Fly-tipping incidents in Hull are falling rapidly, according to new figures.
Reports of illegally dumped waste made to Hull City Council stood at 5,795 in the past year – 368 fewer than the 6,163 in the previous year and 1,932 fewer than the 7,727 in 2016/17.
The figures, released today, are the lowest in more than five years.
They are being attributed to the speedy removal of items by teams alongside a number of successful prosecutions of those guilty of dumping waste illegally.
It comes after the introduction of the ‘Love Your Street’ campaign, which sees a team of environmental officers visiting hot-spot areas of the city to work with residents to keep neighbourhoods clean and tidy.
The local authority spends more than £250,000 every year on cleaning up after fly-tippers, according to Doug Sharp, Hull City Council’s assistant city manager for Streetscene services.
He said: “These figures are encouraging – however, what it is important to remember is that where people see fly-tipping, it is because someone has committed an illegal act, not because the council hasn’t cleaned it up.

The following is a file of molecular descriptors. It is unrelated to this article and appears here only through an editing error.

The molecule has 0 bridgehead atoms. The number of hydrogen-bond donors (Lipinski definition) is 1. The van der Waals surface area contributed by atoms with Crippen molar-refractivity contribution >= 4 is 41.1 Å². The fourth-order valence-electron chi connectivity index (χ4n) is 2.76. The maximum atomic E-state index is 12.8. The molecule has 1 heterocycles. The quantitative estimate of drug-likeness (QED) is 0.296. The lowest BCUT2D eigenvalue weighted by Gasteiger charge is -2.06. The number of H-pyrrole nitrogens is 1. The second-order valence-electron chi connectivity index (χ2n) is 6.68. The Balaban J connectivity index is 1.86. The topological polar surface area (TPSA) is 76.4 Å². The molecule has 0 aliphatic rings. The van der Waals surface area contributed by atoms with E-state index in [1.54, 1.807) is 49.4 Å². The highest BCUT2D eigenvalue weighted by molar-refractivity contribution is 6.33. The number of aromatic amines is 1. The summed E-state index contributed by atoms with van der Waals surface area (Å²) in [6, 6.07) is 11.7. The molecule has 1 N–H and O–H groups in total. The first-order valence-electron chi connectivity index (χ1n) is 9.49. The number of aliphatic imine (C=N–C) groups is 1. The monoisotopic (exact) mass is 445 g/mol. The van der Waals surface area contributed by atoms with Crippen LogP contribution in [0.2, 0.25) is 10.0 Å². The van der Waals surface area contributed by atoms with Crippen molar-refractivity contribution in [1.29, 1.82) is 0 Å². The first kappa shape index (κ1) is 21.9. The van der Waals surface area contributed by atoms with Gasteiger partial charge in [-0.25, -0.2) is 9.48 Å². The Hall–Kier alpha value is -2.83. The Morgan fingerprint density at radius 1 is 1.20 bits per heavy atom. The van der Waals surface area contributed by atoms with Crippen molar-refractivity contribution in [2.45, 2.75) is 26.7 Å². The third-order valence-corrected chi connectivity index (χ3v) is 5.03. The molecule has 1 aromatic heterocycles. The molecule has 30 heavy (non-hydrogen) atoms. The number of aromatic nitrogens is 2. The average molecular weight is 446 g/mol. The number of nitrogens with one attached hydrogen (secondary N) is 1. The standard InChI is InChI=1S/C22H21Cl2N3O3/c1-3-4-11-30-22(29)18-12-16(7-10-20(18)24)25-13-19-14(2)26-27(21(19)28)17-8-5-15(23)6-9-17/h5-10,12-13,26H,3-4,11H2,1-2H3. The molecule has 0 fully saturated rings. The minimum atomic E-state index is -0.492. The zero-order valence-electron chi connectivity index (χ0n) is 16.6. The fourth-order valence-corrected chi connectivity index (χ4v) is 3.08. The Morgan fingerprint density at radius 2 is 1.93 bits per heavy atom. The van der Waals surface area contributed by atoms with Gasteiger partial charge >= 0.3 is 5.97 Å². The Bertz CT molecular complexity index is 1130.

“I can sympathise with anyone concerned about fly-tipping in our city. We take each instance very seriously and spend more than £250,000 every year cleaning up after people. Our focus is on trying to prosecute those that we can identify, but need information and support from residents to do this.”
Four more cleansing and fly-tipping removal teams are to be introduced at the end of April to target high volume fly-tipping areas, reacting to reports of waste and provide support to existing fly-tipping teams.
Handheld devices will be handed to fly-tipping crews to record waste before and after clearance and – more importantly – evidence found to securing further prosecutions.